Paul R. Hoesterey, Plaintiff-appellant, v. the City of Cathedral City; Jack R. Smith, Defendants-appellees, 945 F.2d 317 (9th Cir. 1991)Annotate this Case
Russell L. Davis, Palm Desert, Cal., for plaintiff-appellant.
Larry J. Frierson, Liebert, Cassidy & Frierson, Los Angeles, Cal., for defendants-appellees.
Appeal from the United States District Court for the Central District of California.
Before FLETCHER and CANBY, Circuit Judges, and McNICHOLS,** District Judge.
FLETCHER, Circuit Judge:
Appellant Paul R. Hoesterey appeals the district court's dismissal of his action against the City of Cathedral City and its City Manager, Jack R. Smith (collectively, "the City"). Based on its determination that the statute of limitations' period had expired, the court below dismissed Hoesterey's claim seeking redress pursuant to 42 U.S.C. § 1983 for the alleged deprivation of his due process rights caused by the City's terminating his employment without a hearing. On appeal, Hoesterey asserts that the district court erred in calculating the statute of limitations period from the date that Hoesterey received notice of the decision to terminate his employment rather than from his last date of employment. We agree, and reverse.
According to the complaint filed in this action, Hoesterey held the position of Assistant City Manager of Cathedral City, a nonprobationary position from which he could be discharged only for cause. Beginning in January, 1985, Smith began to pressure Hoesterey to resign from his position. In October, 1986, Smith increased the pressure, insisting that Hoesterey leave by December 1 of that year. Smith allegedly secured his goal on November 28, 1986, when, because of coercion, intimidation, and threats that he would receive unfavorable recommendations unless he resigned immediately, Hoesterey involuntarily resigned, effective the last day of the month. He ceased work on November 30, 1986.
On November 30, 1987, Hoesterey filed suit in the Superior Court of the State of California. In his complaint, he asserted that his resignation constituted constructive termination, and that the City's failure to provide him with a pretermination hearing violated both the United States and the California constitutions. The City subsequently removed the action to the district court pursuant to 28 U.S.C. § 1441. There, on motion of the City, the district court dismissed Hoesterey's section 1983 claim based on its determination that the relevant statute of limitations period had expired. It remanded the remainder of Hoesterey's claims to California state court.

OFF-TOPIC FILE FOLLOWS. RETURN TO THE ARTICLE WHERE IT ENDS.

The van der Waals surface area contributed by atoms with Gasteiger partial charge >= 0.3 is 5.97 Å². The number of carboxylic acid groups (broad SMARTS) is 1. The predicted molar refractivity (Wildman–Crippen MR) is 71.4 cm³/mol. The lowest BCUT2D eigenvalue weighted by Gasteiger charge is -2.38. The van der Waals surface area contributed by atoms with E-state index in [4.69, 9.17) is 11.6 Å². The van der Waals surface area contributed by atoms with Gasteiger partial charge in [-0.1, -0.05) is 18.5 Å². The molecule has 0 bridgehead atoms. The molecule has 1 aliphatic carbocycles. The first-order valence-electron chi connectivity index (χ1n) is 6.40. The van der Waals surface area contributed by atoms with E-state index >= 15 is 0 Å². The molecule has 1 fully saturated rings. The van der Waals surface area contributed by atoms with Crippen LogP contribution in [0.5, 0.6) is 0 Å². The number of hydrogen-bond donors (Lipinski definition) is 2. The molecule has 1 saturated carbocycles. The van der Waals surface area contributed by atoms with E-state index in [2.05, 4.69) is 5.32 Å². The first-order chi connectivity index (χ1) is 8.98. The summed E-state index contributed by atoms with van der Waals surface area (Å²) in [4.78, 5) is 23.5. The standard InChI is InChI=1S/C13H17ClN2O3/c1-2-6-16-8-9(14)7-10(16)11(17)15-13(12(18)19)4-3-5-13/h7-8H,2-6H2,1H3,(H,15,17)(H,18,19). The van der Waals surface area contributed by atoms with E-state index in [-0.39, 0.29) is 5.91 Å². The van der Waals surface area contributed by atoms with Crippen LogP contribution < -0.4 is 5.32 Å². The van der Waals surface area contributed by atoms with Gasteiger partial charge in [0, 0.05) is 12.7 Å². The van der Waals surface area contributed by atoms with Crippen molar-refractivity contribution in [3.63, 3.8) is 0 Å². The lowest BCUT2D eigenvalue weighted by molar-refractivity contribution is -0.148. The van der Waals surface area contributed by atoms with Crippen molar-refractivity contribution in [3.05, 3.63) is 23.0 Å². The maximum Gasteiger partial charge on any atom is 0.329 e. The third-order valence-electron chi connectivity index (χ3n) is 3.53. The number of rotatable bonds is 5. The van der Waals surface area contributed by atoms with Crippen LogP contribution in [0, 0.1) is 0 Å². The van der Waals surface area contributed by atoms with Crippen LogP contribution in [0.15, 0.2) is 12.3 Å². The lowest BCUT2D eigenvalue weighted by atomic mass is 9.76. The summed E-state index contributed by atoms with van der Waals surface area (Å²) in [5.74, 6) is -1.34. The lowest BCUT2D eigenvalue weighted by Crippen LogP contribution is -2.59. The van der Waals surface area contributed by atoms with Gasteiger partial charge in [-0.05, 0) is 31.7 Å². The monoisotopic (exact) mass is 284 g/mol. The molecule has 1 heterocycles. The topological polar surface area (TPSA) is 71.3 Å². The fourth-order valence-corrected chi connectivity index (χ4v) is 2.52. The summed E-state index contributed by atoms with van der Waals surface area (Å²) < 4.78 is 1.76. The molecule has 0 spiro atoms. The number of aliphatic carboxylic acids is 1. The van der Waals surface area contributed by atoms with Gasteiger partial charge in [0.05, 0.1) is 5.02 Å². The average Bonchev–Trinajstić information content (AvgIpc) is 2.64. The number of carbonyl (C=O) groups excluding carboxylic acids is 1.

On appeal from this dismissal, this circuit stated that the one-year statute of limitations established in section 340(3) of the California Civil Procedure Code governed Hoesterey's section 1983 claim. We noted that if the limitations period were calculated to run from Hoesterey's last day of employment, rather than from the date of notice of the discharge, the complaint would have been timely filed.1 We therefore remanded the action for the district court to consider on which of these dates the statute of limitations should begin to run. On remand, the district court concluded that the limitations period properly began to run from the date of notification of the discharge. It based this decision on its determination that Hoesterey should have known on that date that he would receive no further review of the notification decision. The district court therefore found its previous dismissal to be proper. Hoesterey appeals this determination.2
We review de novo a district court's grant of a motion to dismiss based on the expiration of the relevant statute of limitations period. Gibson v. United States, 781 F.2d 1334, 1337 (9th Cir. 1986), cert. denied, 479 U.S. 1054, 107 S. Ct. 928, 93 L. Ed. 2d 979 (1987). Our review is based on the contents of the complaint, the allegations of which we accept as true and construe in the light most favorable to the plaintiff. Love v. United States, 915 F.2d 1242, 1245 (9th Cir. 1989). Dismissal is proper only if "it appears beyond doubt that the plaintiff can prove no set of facts in support of his claim which would entitle him to relief." Gibson, 781 F.2d at 1337 (quoting Conley v. Gibson, 355 U.S. 41, 45-46, 78 S. Ct. 99, 101-02, 2 L. Ed. 2d 80 (1957)).